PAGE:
Monday 2nd of August 2021

the men in white coats are coming soon...

on the bench
WATCH: Biden adds fodder to dementia speculation as spirited response on filibuster reform degenerates into word salad

President Joe Biden apparently had some crucial things to say about reforming the Senate filibuster, the legislative speed bump against ruling-party dominance, but his descent into unintelligibility left his plans a mystery.

Speaking on Thursday at his first formal press conference since taking office – having taken almost twice as long as any president in 100 years to invite reporters to ask questions – 78-year-old Biden at times struggled to express his thoughts, particularly on the filibuster. At issue was the longstanding Senate rule that makes it more difficult for the ruling party to force through partisan legislation, which Democrats have called for eliminating now that they control the White House and both chambers of Congress.

Asked about the issue, Biden began, "I believe we should go back to what existed when I came to the Senate 120 years ago" – a statement that supporters defended as a joke. He then noted that there were only 58 filibuster motions in 54 years, through 1971, but five times that many in 2020. He may have forgotten that all of last year's motions came from his party, which was then the Senate minority.


Read more:




buried in obscure legal provisions and shrouded in secrecy...

MEMBERS OF THE U.S. special operations forces deployed to 154 countries, or roughly 80 percent of the world’s nations, last year, but information about exactly where elite forces conduct missions, under what authorities they operate, who they’ve killed, and whether they’re adhering to the laws of armed conflict is closely guarded, buried in obscure legal provisions, shrouded in secrecy, or allegedly unknown even to Special Operations Command.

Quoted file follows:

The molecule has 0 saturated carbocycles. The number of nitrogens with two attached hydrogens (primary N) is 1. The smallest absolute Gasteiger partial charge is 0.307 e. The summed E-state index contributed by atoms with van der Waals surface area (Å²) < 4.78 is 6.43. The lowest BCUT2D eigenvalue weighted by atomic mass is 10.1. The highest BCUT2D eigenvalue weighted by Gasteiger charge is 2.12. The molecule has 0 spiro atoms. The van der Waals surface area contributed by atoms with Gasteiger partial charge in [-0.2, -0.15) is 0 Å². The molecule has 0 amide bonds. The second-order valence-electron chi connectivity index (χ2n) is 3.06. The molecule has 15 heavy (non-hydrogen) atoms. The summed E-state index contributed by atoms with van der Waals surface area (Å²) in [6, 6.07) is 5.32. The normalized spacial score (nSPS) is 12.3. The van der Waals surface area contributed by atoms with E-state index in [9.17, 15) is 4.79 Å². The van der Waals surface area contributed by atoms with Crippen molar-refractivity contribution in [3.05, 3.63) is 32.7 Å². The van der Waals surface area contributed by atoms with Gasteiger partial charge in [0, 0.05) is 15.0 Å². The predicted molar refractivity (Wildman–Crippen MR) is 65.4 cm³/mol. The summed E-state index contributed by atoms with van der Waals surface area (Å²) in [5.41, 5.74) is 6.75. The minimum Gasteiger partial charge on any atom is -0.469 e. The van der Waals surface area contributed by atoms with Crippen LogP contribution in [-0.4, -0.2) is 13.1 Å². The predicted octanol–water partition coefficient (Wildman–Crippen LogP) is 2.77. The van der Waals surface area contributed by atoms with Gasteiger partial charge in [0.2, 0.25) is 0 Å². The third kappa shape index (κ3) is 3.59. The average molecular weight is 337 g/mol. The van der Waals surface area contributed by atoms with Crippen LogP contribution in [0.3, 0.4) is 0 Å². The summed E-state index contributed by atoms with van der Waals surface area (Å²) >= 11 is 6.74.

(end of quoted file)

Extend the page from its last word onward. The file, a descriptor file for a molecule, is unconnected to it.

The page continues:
The command, known as SOCOM, will only name half the countries where its forces were active in 2020. It claims that its personnel — Navy SEALs, Army Green Berets, and Marine Corps Raiders among them — have captured or killed “thousands of terrorists” under one obscure program but also that it doesn’t track such data. SOCOM refuses to provide even basic information about publicly acknowledged operations.

The Biden administration has imposed temporary limits on counterterrorism drone strikes and commando raids outside conventional war zoneslike Afghanistan to “ensure the president has full visibility on proposed significant actions in these areas,” Emily Horne, a National Security Council spokesperson, told The Intercept. But so far there is little indication that the new administration will be more open with the American people about what commandos are doing and where they’re doing it.

“We need greater transparency around counterterrorism,” Luke Hartig, a senior director for counterterrorism at the National Security Council in the Obama White House and now a fellow in New America’s International Security program, told The Intercept. “We need to do it carefully, in a way that doesn’t endanger special operators or their host-nation partners, but greater transparency about where we’re conducting operations and why we’re conducting operations is essential.”

U.S. Special Operations Command has grown exponentially over the last 20 years. “Special operations-specific funding” topped out at $3.1 billion in 2001, compared with $13.1 billion now. Before 9/11, there were roughly 43,000 special operations forces. Today, there are 74,000 military personnel and civilians in the command. Two decades ago, an average of 2,900 commandos were deployed overseas in any given week. That number now stands at 4,500, according to SOCOM spokesperson Ken McGraw.